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Saturday, January 5, 2013

Use Impaired Memory to Cope with Everyday Living

Impaired memory will cause problems in everyday living. An individual with impaired memory may or may not be aware of the impairment. Therefore, it is important that family members do everything possible to help that individual to cope with everyday problems.

Money management is always a problem. Money is equivalent to independence. An impaired individual may be reluctant to relinquish control over money matters. But if that individual has difficulty in balancing the checkbook or shows reckless spending, then family members may have to take control of money management. It should be noted that it is common for an individual with dementia to become overtly anxious and suspicious, and may even accuse others of stealing his or her money.

An individual in the first phase of dementia may still hold on to his or her job if the job is not too demanding. However, at some point, giving up the job becomes inevitable. Family members should be more considerate, because giving up one's job implies giving up one's identity and self-worth. In addition, there may be other emotional, psychological, and financial implications that require adjustments. Help that individual to adjust accordingly. In particular, pay attention to the mental state: mental depression is not an uncommon outcome when employment ceases. If there is a problem with finance, the Social Security Act provides financial assistance in the form of Supplemental Disability Income. An individual who has worked 20 out of the past 40 calendar quarters will be eligible, and the amount is based on the earnings at the time when employment ceases.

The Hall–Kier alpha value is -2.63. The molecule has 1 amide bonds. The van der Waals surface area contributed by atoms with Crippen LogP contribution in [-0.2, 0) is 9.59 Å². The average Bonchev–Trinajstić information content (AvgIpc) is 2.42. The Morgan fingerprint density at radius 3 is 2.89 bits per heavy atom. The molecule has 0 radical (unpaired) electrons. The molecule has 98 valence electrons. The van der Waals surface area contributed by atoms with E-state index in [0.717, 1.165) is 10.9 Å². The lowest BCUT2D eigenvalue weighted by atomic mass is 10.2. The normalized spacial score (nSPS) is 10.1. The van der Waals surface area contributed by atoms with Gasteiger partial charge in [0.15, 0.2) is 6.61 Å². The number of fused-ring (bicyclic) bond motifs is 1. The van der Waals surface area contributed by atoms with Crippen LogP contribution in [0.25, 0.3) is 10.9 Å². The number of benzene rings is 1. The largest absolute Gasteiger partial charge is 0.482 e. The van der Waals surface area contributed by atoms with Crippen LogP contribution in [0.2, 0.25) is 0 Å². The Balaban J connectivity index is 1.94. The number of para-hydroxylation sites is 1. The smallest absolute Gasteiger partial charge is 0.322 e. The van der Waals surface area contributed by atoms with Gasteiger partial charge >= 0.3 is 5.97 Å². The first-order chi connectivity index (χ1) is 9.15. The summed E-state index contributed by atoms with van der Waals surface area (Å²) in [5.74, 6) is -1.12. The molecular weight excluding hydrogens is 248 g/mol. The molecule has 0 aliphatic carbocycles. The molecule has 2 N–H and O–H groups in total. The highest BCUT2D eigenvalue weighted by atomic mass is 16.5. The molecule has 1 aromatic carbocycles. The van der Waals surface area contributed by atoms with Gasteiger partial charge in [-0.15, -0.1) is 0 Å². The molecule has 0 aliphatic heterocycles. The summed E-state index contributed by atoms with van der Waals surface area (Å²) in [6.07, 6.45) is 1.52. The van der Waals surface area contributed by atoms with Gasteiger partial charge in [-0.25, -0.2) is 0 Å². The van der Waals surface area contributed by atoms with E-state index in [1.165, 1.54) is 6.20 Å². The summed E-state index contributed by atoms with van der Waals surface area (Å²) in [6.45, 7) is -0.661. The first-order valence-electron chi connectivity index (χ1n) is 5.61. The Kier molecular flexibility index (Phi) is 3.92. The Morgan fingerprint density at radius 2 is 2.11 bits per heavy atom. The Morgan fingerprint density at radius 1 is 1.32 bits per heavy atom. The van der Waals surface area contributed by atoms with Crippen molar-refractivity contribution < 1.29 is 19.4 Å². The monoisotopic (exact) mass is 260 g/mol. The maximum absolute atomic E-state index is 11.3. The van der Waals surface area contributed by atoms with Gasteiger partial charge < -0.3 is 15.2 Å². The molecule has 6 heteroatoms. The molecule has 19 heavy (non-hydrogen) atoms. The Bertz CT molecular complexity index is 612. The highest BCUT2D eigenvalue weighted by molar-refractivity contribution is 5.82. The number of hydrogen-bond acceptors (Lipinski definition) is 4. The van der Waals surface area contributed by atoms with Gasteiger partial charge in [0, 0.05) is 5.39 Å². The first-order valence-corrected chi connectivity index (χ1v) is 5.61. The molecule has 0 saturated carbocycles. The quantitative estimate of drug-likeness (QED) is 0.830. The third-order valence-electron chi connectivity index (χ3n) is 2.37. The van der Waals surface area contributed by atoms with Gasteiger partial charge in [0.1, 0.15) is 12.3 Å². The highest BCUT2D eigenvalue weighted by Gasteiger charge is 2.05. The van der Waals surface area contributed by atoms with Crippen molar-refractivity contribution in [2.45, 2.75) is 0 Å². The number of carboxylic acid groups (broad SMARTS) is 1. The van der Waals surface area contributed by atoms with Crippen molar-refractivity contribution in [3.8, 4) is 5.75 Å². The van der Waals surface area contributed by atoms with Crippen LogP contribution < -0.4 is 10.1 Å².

Some individuals with dementia are aware of their own limitations and will stop driving, while others are unwilling to give up driving. If an individual demonstrates good vision, including peripheral vision, good hearing, good coordination of eyes, hands, and feet, and quick reaction, driving may not be an immediate issue. However, getting lost easily, or driving too slowly may be a good indication that it is time to give up driving, whether that individual wants it or not.  Also, an angry or aggressive temperament often points to the unsuitability of driving.

It is important that when helping individuals with an impaired mind to deal with their everyday problems, we should discuss frankly with them our concerns, but without criticizing their behaviors; we should offer alternatives without unduly emphasizing their disability. Understanding their problems and showing care and compassion hold the key to success in helping the impaired mind to cope with everyday problems.

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Stephen Lau
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